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As a parent of a Richfield High graduate, I would like to point out an error by the media, who reported that Carol Gnade, Utah's ACLU director, was unhappy that the graduation was transferred from the charred gym to the LDS tabernacle, considering it a violation of the separation of church and state.

That's impossible. As an expert in constitutional law, she could not possibly have made such a sophomoric statement. She knows very well that "separation" means only that the government does not endorse, promote or favor a particular religion.During the graduation ceremony, there were no pamphlets passed, no missionaries circulating, no religious art or symbols in view, no prayers of any sort, and so I'm positive that Ms. Gnade would have not only been quite pleased at the religion-neutral ceremony but - as an advocate of civil rights - would have actively fought for our right to have the graduation in any building - church, tavern, barn, theater - as long as a particular religion was not "pushed" and drinks were not served to minors.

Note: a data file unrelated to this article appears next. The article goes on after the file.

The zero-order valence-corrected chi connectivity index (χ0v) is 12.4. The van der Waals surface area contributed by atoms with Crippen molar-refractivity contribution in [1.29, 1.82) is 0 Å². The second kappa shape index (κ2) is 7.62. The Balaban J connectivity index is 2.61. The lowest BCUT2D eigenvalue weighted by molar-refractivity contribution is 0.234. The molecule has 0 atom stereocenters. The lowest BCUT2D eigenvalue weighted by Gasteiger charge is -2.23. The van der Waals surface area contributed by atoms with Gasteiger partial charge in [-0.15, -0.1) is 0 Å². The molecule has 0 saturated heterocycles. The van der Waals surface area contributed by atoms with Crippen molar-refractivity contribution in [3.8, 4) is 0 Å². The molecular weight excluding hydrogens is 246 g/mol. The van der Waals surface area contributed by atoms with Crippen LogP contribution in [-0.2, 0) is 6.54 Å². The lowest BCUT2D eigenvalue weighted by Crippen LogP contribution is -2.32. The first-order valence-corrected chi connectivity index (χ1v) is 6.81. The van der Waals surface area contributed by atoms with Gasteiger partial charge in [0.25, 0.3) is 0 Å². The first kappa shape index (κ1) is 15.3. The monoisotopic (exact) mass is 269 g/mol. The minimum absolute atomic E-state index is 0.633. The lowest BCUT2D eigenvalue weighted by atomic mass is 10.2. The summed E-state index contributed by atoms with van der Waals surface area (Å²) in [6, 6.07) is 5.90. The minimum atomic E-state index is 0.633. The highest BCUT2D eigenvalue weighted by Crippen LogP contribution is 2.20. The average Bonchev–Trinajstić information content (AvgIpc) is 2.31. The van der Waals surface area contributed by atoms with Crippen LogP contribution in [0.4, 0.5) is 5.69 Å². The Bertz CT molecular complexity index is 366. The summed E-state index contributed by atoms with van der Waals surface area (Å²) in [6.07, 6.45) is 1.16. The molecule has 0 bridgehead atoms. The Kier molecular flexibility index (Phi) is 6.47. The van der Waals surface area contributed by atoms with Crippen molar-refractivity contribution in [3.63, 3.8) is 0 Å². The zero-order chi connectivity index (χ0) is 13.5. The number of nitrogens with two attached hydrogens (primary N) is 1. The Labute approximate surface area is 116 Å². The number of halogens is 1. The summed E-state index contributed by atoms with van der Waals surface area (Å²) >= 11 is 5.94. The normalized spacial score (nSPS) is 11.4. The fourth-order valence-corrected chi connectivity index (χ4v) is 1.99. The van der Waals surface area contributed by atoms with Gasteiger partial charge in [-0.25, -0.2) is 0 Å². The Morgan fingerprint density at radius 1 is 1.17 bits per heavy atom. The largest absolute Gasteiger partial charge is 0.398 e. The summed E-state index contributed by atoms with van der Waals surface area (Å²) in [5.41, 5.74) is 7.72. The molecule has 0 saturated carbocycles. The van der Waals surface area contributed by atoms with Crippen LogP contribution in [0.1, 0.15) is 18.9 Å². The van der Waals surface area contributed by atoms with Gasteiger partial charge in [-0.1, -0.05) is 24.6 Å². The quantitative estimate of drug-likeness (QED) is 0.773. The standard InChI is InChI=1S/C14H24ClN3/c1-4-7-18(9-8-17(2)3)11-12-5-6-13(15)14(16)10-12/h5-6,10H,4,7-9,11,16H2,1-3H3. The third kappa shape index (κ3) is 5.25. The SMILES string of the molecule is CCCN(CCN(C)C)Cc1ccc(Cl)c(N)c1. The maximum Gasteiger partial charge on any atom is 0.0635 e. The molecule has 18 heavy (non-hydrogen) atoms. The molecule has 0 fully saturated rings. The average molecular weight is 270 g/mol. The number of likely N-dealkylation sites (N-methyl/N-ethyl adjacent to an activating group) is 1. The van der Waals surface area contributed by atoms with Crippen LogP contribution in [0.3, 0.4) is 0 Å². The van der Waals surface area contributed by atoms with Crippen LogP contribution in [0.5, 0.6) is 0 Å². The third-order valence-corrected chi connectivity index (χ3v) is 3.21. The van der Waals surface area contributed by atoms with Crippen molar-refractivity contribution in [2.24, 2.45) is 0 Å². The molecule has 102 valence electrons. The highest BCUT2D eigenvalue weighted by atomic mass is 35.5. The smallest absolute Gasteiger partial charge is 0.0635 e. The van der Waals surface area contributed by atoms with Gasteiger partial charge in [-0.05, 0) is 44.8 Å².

In fact, although the tabernacle seats more than any other local building (but the blackened gym), an adjacent building, the Youth Center gym, housed the overflow. (And though Basketballism is the area's dominant religion, graduates were not required to make a basket to get their diplomas.)

Too, Ms. Gnade is dearly, I'm sure, aware that in small-town Richfield, the only real "contingency plan" alternative would have been a windy pasture and megaphones, robbing the event of some dignity. She surely would not have asked that.

So the media owe Ms. Gnade an apology. The next thing you know, she'll be quoted as saying that separation of church and state means that churches must be built outside city limits.

C'mon. She's a smart lady. She has to be. She's safeguarding our rights, including freedom of assembly, our right to legally gather wherever we choose - as long as we carefully maintain all other rights.

Roger K. Williams